Van Doren says he did not learn that his company was listed on the settlement statement until two years later, when he was deposed by a creditor in Barber's bankruptcy case. He alleges in the civil suit that the money was actually paid to some "third-party entity or person" that was not party to the transaction but which was under the control of Barber and Knight.

Van Doren alleges that Knight and Barber put Epsilon on the settlement statement "to disguise the fact that the funds were actually going to Barber via Knight, which unnecessarily placed [Van Doren] under the scrutiny of federal regulators and law enforcement."

Woods, who is representing Van Doren in the civil case, could not immediately be reached for comment. Lance Cox is representing Van Doren in the criminal case and did not immediately respond to an interview request. Asa Hutchison III, who is representing Barber in the criminal cases, and David Matthews, who is representing Knight in the criminal case, did not immediately respond to interview requests. It is unclear if Matthews and Hutchison are representing Knight and Barber in the civil case as well.

On July 10, U.S. District Judge P.K. Holmes of Fort Smith denied Van Doren's motion to be tried separately from Barber and Knight. Van Doren and Barber first developed a friendship when growing up in Jonesboro. They later became business associates.

Federal prosecutors allege that Van Doren committed a crime by knowingly shielding money from creditors to help Barber pay for personal expenses. While Barber was charged with 26 counts, Van Doren was charged with seven: three counts of money laundering and one count each of bankruptcy fraud, conspiracy to commit bankruptcy fraud, wire fraud and conspiracy to commit money laundering. Each count carries potential prison time of between five and 20 years and fines up to $250,000.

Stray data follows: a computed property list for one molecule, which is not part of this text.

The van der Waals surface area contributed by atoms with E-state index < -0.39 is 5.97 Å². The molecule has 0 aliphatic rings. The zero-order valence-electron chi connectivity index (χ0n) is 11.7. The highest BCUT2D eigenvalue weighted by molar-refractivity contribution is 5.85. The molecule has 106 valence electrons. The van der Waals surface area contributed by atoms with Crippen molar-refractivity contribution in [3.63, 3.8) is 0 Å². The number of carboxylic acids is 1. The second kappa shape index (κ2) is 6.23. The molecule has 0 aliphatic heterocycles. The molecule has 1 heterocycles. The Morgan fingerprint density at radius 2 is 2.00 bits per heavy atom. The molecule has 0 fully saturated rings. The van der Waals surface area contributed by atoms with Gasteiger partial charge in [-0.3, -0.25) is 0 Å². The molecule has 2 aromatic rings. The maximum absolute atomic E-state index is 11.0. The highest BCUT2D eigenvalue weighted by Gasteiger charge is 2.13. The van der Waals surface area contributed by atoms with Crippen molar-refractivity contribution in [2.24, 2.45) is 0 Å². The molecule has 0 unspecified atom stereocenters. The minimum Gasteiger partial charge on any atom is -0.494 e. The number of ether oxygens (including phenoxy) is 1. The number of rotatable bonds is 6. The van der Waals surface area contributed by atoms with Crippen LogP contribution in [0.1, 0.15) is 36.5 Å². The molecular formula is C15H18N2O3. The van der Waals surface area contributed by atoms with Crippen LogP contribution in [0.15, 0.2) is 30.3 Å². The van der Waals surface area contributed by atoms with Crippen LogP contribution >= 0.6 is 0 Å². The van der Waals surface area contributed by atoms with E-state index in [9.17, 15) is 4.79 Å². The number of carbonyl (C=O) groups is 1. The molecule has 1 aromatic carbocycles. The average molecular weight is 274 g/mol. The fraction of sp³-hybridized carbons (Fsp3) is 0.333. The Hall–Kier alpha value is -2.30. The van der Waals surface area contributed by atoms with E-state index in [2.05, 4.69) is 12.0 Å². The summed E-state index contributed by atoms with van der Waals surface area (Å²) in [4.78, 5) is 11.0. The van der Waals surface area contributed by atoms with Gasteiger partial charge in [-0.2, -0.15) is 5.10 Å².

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Jury Finds Brandon Barber's Lawyer, K. Vaughn Knight, Guilty on Eight Counts | Arkansas Business News | ArkansasBusiness.com

Jury Finds Brandon Barber's Lawyer, K. Vaughn Knight, Guilty on Eight Counts

UPDATE: In June 2014, U.S. District Judge P.K. Holmes III made the rare move of tossing out a jury’s guilty verdict against K. Vaughn Knight on eight counts including bankruptcy fraud and money laundering. Holmes ordered a new trial on seven of the counts and acquitted Knight of a count involving making false statements related to a bankruptcy case, of which the jury had found him guilty in November.

A jury in U. S. District Court in Fort Smith on Monday found K. Vaughn Knight, the attorney for former northwest Arkansas real estate developer Brandon Barber, guilty on eight counts including bankruptcy fraud and money laundering.